Looking forward, its unlikely that NZOA will achieve anything better than standstill funding for next year, as government seeks to make cuts in expenditure in all areas of its operations. Ms. Wrightson said that the agency would now have to work with producers to seek to maximise the value of NZOA funding to ensure that production budgets were used as effectively as possible to ensure that NZOA delivers as much programming as possible.
She confirmed that the decision to lower the floor for licence fees would not mean zero licence fees, and that projects previously regarded as “ineligible” for funding were unlikely to be affected by the change in levels of licence fees.
NZOA’s board is understood to have rejected the level of licence fees offered for some projects considered during the August round of funding. Ms. Wrightson stressed that this new agreement was in place going forwards not backwards, and that there would be no opportunity for projects previously awarded funding to renegotiate those agreements.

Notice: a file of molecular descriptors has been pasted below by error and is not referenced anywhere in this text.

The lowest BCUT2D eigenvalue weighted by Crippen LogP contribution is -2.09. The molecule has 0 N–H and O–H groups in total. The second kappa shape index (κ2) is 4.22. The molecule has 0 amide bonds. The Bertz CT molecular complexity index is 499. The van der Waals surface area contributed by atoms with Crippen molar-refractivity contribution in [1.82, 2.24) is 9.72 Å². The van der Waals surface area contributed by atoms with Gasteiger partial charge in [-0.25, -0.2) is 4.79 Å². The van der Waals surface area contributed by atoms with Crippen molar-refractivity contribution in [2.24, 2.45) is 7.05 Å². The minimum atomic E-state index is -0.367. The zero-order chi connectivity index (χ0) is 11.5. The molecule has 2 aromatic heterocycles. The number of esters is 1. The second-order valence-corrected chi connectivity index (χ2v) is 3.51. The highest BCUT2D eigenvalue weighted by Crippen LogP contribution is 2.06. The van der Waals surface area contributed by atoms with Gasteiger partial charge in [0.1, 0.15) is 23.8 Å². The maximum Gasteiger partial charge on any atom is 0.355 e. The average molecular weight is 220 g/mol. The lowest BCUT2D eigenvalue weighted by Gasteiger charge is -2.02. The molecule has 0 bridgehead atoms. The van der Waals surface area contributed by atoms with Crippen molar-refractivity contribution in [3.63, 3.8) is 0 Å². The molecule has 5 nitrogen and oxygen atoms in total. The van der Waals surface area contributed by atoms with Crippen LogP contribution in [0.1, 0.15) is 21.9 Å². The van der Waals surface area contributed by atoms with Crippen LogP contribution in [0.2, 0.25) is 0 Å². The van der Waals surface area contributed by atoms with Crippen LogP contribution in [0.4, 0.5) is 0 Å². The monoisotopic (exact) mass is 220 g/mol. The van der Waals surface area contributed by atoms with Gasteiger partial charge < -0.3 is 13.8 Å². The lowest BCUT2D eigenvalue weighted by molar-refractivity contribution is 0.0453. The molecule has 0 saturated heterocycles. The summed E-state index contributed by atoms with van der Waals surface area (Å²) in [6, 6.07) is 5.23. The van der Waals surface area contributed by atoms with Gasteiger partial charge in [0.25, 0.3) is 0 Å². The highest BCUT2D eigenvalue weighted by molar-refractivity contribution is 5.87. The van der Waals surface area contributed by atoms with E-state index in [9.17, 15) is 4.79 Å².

She added that no programmes were discussed by name in reaching the decision on licence fees, and that the discussions had centred on high-level genres, focused on the implications of offering or not offering to accept lower licence fees for such programming.
The losers from this agreement are quite clear. The viewers lose, as less programmes are made, and less NZ content is available. NZOA loses, unlikely to meet its targets for hours of programming. The producers lose and win, with greater scrutiny of budgets a likely consequence of this decision but the possibility of work as the networks commission local content.
The situation makes clear that production companies and viewers here are particularly vulnerable to market fluctuations. It’s difficult not to at least consider whether this situation would have come about if there was a local content quota in place, as in Australia.